Raking the small stones of gardens, sweeping the autumn leaves, washing stone floors, sanding a deck -- the repetition and devotion of simultaneously working the hands and the spirit has a long history. I claim no expertise in the contemplative religions of the world, but many seem to find meditative practices in the simplest of activities -- often those associated with good, old fashioned hard labor.
This morning, cold pruning shears in hand, I found my own small bit of existential devotion, snipping a season's shoots off of a row of Cabernet vines. I was learning to prune, or so I thought.
Pruning is backbreaking work. It requires a substantial amount of hand strength to marshal the shears against sometimes years worth of growth in the vine. Anyone over four feet tall must hunch a bit, reaching down to the low-slung cordons tied to their thigh-high wires.
Hunch, reach, grunt, snip.
It's easy to see why they call this hard work. In three hours I expect to be a knotted mass of aching back and arms.
But today's lesson is a double one -- both learning the mechanics of a job for which I have newfound respect, but more profoundly for me, directly experiencing the vigor, the spirit, and the life of the vines from whose fruit I so often drink.
It is impossible not to notice the strength of the vines as they resist the razor-sharp blade of the shears, and my own clumsy exercise of force. One seasons growth requires so much more than a casual squeeze, and three or four? Sometimes a double handed, brutish clutch.
When the shears cut, the vine bleeds. Less than a second after the naked wood touches the air, sap rises to the surface, sometimes beading round and crystalline in the morning sun, sometimes flowing, not with the viscosity of blood, but with the thin rush of tears.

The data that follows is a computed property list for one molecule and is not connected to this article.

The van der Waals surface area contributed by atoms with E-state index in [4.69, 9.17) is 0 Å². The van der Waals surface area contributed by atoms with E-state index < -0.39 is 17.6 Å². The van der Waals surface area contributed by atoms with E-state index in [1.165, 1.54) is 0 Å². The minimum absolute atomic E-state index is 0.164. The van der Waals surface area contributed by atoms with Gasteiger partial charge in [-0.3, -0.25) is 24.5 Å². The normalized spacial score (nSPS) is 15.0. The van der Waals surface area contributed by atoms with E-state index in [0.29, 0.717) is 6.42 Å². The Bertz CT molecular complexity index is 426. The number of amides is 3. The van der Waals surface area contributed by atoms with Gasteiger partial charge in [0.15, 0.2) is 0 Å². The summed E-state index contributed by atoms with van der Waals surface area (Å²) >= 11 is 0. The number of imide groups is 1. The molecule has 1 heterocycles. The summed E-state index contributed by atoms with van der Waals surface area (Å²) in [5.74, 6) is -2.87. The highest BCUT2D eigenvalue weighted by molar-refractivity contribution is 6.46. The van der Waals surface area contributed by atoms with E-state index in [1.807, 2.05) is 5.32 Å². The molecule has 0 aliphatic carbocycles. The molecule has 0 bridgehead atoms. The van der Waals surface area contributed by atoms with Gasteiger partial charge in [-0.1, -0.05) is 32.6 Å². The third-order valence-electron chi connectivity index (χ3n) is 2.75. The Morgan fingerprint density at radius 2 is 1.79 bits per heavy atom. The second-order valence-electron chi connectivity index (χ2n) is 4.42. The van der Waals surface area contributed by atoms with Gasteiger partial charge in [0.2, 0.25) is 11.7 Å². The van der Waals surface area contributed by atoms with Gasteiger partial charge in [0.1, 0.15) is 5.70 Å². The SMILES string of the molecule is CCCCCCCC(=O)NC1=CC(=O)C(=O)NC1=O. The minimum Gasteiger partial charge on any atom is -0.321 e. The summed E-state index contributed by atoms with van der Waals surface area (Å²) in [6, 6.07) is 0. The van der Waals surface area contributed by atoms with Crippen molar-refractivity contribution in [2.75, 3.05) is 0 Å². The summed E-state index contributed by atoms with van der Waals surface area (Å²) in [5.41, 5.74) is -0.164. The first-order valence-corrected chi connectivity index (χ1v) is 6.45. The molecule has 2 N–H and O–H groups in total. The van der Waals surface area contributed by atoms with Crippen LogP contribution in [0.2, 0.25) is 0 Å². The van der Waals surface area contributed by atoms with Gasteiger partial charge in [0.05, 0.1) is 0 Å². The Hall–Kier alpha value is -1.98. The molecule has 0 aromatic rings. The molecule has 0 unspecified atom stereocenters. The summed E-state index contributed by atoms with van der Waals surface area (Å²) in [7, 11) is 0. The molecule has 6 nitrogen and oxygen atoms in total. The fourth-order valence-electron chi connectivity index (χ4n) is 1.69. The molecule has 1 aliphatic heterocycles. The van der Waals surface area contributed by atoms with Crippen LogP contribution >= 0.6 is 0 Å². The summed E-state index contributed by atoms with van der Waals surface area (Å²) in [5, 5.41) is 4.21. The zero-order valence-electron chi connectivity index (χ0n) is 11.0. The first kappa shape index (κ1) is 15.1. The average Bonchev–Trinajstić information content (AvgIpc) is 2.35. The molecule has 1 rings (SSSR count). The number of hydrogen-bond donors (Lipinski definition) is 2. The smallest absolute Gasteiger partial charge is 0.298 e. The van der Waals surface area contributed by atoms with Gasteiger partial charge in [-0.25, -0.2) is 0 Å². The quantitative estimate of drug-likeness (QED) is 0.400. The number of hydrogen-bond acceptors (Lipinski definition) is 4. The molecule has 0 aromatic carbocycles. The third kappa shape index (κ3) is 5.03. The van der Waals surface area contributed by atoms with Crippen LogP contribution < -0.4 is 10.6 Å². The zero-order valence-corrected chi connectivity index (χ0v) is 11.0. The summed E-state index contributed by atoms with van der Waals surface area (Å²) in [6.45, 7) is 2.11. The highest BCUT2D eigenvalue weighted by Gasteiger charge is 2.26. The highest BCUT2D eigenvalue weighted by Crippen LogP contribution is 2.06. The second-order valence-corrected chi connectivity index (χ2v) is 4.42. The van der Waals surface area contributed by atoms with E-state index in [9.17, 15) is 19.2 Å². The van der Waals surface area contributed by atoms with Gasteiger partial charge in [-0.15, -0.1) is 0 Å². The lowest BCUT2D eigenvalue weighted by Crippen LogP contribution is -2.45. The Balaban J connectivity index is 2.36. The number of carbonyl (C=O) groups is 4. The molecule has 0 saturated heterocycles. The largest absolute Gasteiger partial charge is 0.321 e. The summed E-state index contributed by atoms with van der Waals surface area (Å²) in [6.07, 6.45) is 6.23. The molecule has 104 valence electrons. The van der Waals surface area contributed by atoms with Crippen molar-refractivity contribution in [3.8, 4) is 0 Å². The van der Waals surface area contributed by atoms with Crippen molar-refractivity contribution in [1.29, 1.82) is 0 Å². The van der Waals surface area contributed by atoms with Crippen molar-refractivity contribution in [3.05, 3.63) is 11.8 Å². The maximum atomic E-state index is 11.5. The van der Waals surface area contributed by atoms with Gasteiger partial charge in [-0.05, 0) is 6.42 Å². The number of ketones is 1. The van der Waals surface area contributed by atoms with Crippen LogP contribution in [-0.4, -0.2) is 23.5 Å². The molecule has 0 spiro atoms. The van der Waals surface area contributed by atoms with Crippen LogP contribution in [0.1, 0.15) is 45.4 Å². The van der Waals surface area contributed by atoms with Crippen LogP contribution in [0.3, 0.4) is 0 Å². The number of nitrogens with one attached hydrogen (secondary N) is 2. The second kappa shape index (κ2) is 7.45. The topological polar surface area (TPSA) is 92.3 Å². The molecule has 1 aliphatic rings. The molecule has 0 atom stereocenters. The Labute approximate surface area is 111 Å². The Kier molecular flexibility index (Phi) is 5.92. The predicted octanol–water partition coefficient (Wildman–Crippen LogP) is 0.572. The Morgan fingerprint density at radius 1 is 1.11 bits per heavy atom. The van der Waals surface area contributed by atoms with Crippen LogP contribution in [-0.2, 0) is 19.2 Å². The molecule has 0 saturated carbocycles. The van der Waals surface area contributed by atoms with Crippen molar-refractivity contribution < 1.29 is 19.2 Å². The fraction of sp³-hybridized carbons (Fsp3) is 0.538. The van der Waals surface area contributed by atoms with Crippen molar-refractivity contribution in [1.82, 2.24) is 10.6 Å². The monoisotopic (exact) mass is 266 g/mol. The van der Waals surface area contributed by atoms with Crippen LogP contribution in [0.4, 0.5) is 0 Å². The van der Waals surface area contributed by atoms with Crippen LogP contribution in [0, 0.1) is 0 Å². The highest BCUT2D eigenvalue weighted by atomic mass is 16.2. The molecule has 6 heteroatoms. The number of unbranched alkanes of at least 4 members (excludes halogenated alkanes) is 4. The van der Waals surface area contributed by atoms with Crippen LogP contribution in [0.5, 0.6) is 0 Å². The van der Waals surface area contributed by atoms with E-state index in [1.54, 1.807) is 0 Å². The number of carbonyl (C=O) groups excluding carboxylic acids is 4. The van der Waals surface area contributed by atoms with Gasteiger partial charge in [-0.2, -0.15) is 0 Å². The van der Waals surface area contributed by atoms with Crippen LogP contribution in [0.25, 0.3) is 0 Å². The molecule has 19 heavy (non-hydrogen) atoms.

I am compelled to taste. The sap is watery and slightly herbal on my curious tongue. I am surprised by this. In my naiveté, I expect a sweetness that betrays the next year's fruit. But of course, that sugar is many months and many hours of sun away.
Even when severed from the cordon, the canes of last year's growth still display their life, clinging in coils of tendrils with a dried brown tenacity around the wires that run down the row. Some determined shoots still hold the desiccated remains of last year's fruit -- small constellations of now nearly petrified grapes that have been reduced by air and sun and time to little more than mere molecules.
I find it impossible to ignore the struggle that takes place as I work my way through the vineyard. My efforts to prune are met with all the stiff resistance that these hardy vines can muster. As I shuffle from one vine to the next, my world is reduced to a progression of gnarled brown adversaries with whom I grapple. Each of these contests, which differ only in the contortions of my own body in response to the shape of each individual vine, consumes the entirety of my attention, and eventually, the world around me fades to only a background hum of sunlight and cold winter air.
For a few minutes of this morning, there are only the vines and I.
Pruning takes away a wildness of growth, and points the vines towards their own essential shape, but they never quite fully regain it. There is always something different, something changed that means the vine, however subtly, will be different from now on. The same can be said for me.
* * *
This is a little piece I wrote this week at the 2007 Symposium for Professional Wine Writers. I was honored to join writers Steven Spurrier, Eric Asimov, Karen MacNeil, Jerry Shriver, Michael Bauer, Anthony Dias Blue, and Elin McCoy, among others, as a speaker for this year's event. A few of us arrived early on the morning of the first day, and had a chance to learn how to prune vines at the Napa Valley Reserve, a private wine club on the grounds of Meadowood Resort in St. Helena.
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